Question of the week:
How do older people benefit from domestic animals?
By rmjllil, on 3 June 2015
A conversation with a visitor at the Grant museum about my research on ageing led to the question ‘How do older people benefit from domestic animals?’
Human-animal interaction is a field of study that has been scientifically explored since the 1980’s and has ever since has a great focus on the emotional and positive aspects of pets including health benefits. However animals have been used as an aid in treating mental and physical health problems since late 16th century. Research studies have shown that animals are great at keeping people company, providing emotional support and a sense of physical and psychological wellbeing. This is particularly important to older people who are more likely to be disabled than younger adults and this may lead to difficulties doing things and meeting friends which can result in poorer quality of life including low mood and feeling lonely. Pets can play a very useful role making people feel happier and research has shown that older people who have a pet socialise and talk more, not only with the pet but with other people too. Pets can also help us feeling less anxious and can even improve our abstract thinking, concentration and motivation.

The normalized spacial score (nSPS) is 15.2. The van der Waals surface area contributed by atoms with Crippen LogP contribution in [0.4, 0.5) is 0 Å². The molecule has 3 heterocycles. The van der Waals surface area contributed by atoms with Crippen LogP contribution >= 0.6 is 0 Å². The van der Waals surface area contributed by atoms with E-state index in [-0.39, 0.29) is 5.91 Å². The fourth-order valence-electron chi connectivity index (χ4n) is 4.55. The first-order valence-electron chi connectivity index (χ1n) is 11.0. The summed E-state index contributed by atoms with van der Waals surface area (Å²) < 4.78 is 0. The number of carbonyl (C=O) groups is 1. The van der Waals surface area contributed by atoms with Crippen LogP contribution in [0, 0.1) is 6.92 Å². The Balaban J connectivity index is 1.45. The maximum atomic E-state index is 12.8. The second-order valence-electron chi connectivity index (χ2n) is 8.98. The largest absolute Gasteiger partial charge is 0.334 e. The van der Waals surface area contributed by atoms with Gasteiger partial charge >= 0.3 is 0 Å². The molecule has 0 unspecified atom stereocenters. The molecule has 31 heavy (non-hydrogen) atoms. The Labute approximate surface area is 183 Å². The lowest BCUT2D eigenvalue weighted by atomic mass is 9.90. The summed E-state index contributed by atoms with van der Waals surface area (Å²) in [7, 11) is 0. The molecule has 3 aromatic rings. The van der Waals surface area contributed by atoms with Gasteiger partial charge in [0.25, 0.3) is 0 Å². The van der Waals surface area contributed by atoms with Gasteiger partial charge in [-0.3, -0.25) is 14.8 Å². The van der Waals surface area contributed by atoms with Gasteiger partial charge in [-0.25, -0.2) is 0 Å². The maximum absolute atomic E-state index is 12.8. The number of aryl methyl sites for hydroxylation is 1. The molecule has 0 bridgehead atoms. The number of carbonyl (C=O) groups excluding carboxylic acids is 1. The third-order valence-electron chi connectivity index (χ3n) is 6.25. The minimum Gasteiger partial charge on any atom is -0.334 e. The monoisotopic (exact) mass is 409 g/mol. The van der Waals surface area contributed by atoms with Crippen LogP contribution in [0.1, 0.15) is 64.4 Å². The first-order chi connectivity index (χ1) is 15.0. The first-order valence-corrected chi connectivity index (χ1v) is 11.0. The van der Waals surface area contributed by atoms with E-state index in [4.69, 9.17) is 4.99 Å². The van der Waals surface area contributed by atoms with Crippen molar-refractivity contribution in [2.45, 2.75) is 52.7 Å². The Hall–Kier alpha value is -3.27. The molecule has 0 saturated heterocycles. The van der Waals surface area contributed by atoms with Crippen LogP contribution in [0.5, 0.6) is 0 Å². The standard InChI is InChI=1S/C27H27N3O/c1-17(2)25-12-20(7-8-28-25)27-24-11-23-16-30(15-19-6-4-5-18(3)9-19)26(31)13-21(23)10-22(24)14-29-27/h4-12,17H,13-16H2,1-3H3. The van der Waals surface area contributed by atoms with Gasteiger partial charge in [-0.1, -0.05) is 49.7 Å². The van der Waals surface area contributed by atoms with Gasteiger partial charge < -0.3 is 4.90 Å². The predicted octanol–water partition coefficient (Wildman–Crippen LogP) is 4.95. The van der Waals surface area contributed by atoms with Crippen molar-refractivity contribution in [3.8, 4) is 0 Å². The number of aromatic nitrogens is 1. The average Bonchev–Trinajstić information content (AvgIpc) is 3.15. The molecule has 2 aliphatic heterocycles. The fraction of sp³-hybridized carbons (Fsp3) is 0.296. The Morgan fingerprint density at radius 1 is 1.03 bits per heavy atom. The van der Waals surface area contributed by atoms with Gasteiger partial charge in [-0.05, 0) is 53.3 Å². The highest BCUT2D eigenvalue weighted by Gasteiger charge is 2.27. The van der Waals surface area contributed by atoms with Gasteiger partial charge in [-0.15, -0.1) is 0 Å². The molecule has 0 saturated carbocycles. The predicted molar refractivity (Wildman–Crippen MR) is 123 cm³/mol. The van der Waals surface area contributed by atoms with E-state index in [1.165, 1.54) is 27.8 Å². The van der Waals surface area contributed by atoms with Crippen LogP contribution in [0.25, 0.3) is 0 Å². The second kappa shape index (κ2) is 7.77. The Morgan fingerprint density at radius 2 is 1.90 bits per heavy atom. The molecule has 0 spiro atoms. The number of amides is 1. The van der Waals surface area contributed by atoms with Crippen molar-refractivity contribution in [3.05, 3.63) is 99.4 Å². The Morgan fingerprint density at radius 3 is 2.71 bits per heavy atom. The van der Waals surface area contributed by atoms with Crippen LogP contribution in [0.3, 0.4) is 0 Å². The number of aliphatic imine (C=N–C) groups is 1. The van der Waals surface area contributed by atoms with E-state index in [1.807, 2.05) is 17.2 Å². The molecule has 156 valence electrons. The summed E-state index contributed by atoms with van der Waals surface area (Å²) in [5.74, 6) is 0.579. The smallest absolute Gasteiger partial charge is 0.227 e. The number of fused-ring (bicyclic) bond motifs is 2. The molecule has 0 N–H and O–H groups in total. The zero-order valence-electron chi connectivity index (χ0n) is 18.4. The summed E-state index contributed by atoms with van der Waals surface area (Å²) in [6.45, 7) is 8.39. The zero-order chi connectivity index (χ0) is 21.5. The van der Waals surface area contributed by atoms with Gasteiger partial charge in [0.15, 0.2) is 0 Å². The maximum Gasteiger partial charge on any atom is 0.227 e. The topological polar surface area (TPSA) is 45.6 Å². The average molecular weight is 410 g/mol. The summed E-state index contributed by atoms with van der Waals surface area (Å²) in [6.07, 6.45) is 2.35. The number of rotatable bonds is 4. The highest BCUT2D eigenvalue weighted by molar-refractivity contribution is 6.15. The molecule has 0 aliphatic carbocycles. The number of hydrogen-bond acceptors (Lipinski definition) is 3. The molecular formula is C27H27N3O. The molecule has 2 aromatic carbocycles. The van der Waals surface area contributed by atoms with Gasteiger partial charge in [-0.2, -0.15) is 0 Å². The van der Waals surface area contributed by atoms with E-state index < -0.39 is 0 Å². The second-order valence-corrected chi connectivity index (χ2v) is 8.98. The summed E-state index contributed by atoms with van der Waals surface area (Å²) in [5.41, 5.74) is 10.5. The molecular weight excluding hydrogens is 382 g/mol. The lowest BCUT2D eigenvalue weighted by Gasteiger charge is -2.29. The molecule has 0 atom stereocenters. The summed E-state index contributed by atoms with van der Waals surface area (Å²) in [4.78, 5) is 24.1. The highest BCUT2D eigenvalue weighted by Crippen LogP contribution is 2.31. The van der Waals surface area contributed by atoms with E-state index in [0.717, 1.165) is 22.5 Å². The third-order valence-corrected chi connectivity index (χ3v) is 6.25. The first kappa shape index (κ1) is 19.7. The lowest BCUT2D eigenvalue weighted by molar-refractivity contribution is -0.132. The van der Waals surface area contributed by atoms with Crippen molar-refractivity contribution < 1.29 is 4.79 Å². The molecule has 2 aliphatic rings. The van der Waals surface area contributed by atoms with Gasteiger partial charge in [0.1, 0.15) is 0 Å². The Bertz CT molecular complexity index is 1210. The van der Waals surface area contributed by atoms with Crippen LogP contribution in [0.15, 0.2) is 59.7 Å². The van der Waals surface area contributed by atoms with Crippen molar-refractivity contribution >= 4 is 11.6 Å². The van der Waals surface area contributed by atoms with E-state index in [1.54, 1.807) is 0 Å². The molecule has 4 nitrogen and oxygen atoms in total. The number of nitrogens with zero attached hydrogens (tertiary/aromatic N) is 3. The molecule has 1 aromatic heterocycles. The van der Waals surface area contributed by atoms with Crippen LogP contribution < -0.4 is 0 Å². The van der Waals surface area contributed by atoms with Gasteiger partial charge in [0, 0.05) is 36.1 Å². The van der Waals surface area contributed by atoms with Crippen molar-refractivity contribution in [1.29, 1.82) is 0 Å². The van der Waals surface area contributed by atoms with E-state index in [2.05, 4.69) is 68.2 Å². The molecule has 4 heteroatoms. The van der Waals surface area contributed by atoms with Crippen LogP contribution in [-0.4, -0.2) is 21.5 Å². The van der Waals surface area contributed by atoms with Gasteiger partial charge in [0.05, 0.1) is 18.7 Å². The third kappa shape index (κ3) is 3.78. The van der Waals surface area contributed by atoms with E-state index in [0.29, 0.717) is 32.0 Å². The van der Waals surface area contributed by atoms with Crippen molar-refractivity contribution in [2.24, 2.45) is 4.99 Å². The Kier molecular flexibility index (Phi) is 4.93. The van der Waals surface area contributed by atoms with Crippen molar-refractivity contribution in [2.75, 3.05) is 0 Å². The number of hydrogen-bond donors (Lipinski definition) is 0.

Another common health problem in older people is dementia. Someone with dementia has problems with thinking or memory and could for example struggle to recall events that happened recently, find it difficult to plan and organise things, and lose track of the day. This is because their brains are not fully functioning. Interestingly, spending time with a pet can in just a few months’ time improve brain activity in people suffering from dementia. This make researchers think that pets may help slowing down the development of dementia.
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Picture: domestic cat on display at Grant museum